Disclaimer: Please, please don’t employ this hair drying method with your own children – even in the salon of imagination!

Amy then made the fatal mistake – this could be the one reason she never progressed to having her own salon – she passed Bella back to Emily while the window was still down a little. Emily, being Emily, decided she’d quite like a go at the hairdrying thing herself and proceeded to pop Bella’s head out of the window, closely followed by her arms, legs and body as she tumbled on to the tarmac which was already way down the road!

“Oh no!” shrieked Amy, putting her hands to her head, “I can’t believe she did that!”

The next turn off was a few miles up the road and it was getting dark. There was no way of going back to see if we could find Bella tonight so we headed home with Emily saying “Blew away…she blew away!”

Indeed she did.

The following morning I was up at first light on the Bella rescue mission. I jumped in the car and headed for the motorway. Having got there I scoured the northbound carriageway, whilst travelling south as slowly as I could get away with, trying to remember where we were when this happened. To my amazement I spotted something blue over on the other side, it was only half a mile from the next junction so I rounded the roundabout and headed north. Sue enough I had found Bella – she’d had the good sense to wait on the hard shoulder! I pulled up, fully aware that I was probably committing an offence by stopping for a non-emergency, opened the passenger door, leant out of the car and pulled Bella in.

I set off home, Bella strapped into the passenger seat for safety, with memories of Emily saying “blew away” and gesturing with her hand as though Bella just flew off into the air of her own accord.

I’ve just pulled Bella down from the loft and re-united her with Emily. Emily said “I don’t want her, I’m not a kid anymore” – it’s a bit like Toy Story 3 all over again – but do you know what I’m so proud, so pleased that Emily now sees herself as an adult. She doesn’t need the toys of her childhood, she needs empowering as a young woman to lead the life she wants. And that my friends, is the challenge we have. Those of us with children, whether they have Down's syndrome or not, whether they have any kind of learning disability or not, whether they have passed exams, graduated, learned life skills...or not, each will have dreams, ambitions, hopes for their life as an adult and we must be prepared to release them to be the person they want to be...just don't release them in the way Emily released Bella ok!!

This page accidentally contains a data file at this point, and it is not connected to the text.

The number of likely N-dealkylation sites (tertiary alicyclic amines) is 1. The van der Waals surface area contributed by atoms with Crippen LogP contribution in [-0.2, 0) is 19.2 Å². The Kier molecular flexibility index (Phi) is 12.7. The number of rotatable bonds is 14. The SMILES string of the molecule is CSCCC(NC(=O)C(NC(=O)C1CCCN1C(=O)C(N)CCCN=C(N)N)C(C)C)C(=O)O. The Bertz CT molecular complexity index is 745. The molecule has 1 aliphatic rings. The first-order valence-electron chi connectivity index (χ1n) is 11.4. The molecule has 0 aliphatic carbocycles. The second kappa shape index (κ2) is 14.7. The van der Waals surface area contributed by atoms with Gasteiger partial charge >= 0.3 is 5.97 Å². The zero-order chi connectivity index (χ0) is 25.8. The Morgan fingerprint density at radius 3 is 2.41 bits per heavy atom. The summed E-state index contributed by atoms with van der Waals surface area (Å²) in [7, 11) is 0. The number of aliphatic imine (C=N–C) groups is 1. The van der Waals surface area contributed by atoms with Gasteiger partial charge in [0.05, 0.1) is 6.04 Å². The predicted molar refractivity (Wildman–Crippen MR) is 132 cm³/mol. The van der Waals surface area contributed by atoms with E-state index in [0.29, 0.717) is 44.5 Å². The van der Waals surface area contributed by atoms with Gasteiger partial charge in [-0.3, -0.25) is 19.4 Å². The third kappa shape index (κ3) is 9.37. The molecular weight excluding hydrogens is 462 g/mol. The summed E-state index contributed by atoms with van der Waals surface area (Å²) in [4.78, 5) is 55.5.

The final irony…Emily is gaining some (ahem) paid work experience in a real hair salon – thankfully her hair drying methods have improved!


  1. Absolute great story and thanks for sharing. Thank you for the memory Emily and I hope you had or are having a great hair-raising experience in the salon. Blessings to all, Neil x

    1. Thanks Neil. She'll come and blow dry your hair one day if we can find it! :)